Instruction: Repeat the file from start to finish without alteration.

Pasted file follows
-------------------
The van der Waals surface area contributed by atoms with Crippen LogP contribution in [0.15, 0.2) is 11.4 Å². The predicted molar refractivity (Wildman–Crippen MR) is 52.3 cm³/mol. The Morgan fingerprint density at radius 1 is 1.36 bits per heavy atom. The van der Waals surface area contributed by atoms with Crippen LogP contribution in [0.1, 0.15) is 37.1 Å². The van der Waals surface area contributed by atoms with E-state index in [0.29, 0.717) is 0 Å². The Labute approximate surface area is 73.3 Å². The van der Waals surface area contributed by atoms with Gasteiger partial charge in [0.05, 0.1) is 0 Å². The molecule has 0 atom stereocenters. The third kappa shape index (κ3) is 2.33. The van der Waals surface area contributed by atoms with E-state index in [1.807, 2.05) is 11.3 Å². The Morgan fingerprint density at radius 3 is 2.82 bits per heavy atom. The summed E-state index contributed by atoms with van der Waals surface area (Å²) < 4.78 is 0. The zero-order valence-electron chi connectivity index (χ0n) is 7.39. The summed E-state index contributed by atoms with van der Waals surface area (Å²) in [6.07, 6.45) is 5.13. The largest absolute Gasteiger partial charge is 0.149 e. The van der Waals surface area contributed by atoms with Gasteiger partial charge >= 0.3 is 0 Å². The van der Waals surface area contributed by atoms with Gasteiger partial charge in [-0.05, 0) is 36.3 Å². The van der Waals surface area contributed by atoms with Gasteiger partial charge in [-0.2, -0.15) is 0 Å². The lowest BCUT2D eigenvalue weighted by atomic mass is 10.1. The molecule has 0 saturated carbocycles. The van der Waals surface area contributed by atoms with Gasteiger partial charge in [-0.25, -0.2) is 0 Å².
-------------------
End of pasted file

The van der Waals surface area contributed by atoms with Crippen LogP contribution in [0.15, 0.2) is 11.4 Å². The predicted molar refractivity (Wildman–Crippen MR) is 52.3 cm³/mol. The Morgan fingerprint density at radius 1 is 1.36 bits per heavy atom. The van der Waals surface area contributed by atoms with Crippen LogP contribution in [0.1, 0.15) is 37.1 Å². The van der Waals surface area contributed by atoms with E-state index in [0.29, 0.717) is 0 Å². The Labute approximate surface area is 73.3 Å². The van der Waals surface area contributed by atoms with Gasteiger partial charge in [0.05, 0.1) is 0 Å². The molecule has 0 atom stereocenters. The third kappa shape index (κ3) is 2.33. The van der Waals surface area contributed by atoms with E-state index in [1.807, 2.05) is 11.3 Å². The Morgan fingerprint density at radius 3 is 2.82 bits per heavy atom. The summed E-state index contributed by atoms with van der Waals surface area (Å²) < 4.78 is 0. The zero-order valence-electron chi connectivity index (χ0n) is 7.39. The summed E-state index contributed by atoms with van der Waals surface area (Å²) in [6.07, 6.45) is 5.13. The largest absolute Gasteiger partial charge is 0.149 e. The van der Waals surface area contributed by atoms with Gasteiger partial charge >= 0.3 is 0 Å². The van der Waals surface area contributed by atoms with Gasteiger partial charge in [-0.05, 0) is 36.3 Å². The van der Waals surface area contributed by atoms with Gasteiger partial charge in [-0.2, -0.15) is 0 Å². The lowest BCUT2D eigenvalue weighted by atomic mass is 10.1. The molecule has 0 saturated carbocycles. The van der Waals surface area contributed by atoms with Gasteiger partial charge in [-0.25, -0.2) is 0 Å².